5 Brian Griffiths Battenburg. “The pink and yellow cake is a humble commemoration of the Victorian era and a link with a British past that has slowly crumbled. Increased to gigantic proportions, fashioned from a selection of traditionally made household bricks and placed on a plinth alongside other Victorian statues in Trafalgar Square, the cake becomes a wry monument to monumentality. The sculpture transforms the Battenberg as a symbol of teatimes past into a contemporary comment on commodity, commemoration and collective identity.” Cake as cultural icon. Witty, with the bricks referring nicely to the Victorian housing of London. But in the end looks like, well, a pile of bricks.
4 Hew Locke Sickandar. “The plinth was designed to receive an equestrian bronze: 170 years later Sikandar fulfils that original ambition. The artwork replicates the statue of Field Marshal Sir George White (1835-1912) in Portland Place and transforms it into a fetish object. The sculpture will be embellished with horse-brasses, charms, medals, sabres, ex-votos, jewels, Bactrian treasure and Hellenistic masks. It is not an anti-military critique. It is an investigation into the idea of the hero and the problematic and changing nature of heroism.” Fun and interesting, but down the list because it is totally impractical. Weather and pigeons will turn this into a plastic-bag regaled, dirty, messy lump, dripping with pigeon sh*t.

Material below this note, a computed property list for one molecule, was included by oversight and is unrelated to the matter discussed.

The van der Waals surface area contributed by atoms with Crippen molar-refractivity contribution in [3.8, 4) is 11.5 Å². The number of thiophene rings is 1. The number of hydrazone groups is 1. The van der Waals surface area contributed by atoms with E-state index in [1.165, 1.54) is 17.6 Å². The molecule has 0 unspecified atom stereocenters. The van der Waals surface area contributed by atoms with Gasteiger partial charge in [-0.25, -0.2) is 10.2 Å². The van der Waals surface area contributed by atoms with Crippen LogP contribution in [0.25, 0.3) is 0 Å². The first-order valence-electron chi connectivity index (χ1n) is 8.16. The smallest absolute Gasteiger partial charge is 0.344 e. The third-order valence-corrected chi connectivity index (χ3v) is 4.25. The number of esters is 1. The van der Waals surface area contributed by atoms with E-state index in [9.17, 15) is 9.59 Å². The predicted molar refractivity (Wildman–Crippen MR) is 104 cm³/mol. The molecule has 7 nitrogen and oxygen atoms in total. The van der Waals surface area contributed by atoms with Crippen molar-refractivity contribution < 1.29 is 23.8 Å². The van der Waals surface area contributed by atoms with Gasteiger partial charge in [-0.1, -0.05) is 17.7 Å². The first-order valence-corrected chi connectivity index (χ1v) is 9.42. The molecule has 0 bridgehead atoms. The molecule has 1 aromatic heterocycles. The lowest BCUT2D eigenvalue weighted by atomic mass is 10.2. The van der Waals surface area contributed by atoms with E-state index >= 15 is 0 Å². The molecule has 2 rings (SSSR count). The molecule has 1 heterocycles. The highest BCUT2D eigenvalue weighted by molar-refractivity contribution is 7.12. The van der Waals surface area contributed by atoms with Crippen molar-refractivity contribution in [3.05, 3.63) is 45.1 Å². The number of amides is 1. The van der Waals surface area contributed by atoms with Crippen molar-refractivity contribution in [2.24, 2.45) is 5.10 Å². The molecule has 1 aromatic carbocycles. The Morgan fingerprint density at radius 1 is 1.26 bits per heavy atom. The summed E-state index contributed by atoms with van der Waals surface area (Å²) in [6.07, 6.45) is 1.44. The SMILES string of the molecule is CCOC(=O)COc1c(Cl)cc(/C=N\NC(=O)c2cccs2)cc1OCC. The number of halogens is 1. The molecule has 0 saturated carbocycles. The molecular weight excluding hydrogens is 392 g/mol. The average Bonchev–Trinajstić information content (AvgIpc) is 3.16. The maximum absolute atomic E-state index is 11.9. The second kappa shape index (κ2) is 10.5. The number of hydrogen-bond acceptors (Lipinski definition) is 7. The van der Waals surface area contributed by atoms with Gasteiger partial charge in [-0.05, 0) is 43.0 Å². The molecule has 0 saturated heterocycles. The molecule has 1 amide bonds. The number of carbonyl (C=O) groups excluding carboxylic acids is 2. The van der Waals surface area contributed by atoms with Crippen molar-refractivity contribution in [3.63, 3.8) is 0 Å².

3 Allora & Caldazilla Untitled (ATM/Organ).“Untitled (ATM/Organ) consists of installing an automated teller machine in the fourth plinth, connected to a functioning pipe organ which will produce sound by driving pressurised air through pipes selected via the ATM machine keyboard. This project addresses a range of themes and subjects such as personal banking, global financial systems, commerce, the sacred and the profane, music-making and personal and public space in a humorous manner.” Fun at first it will become very, very annoying – and 100% sure to break down.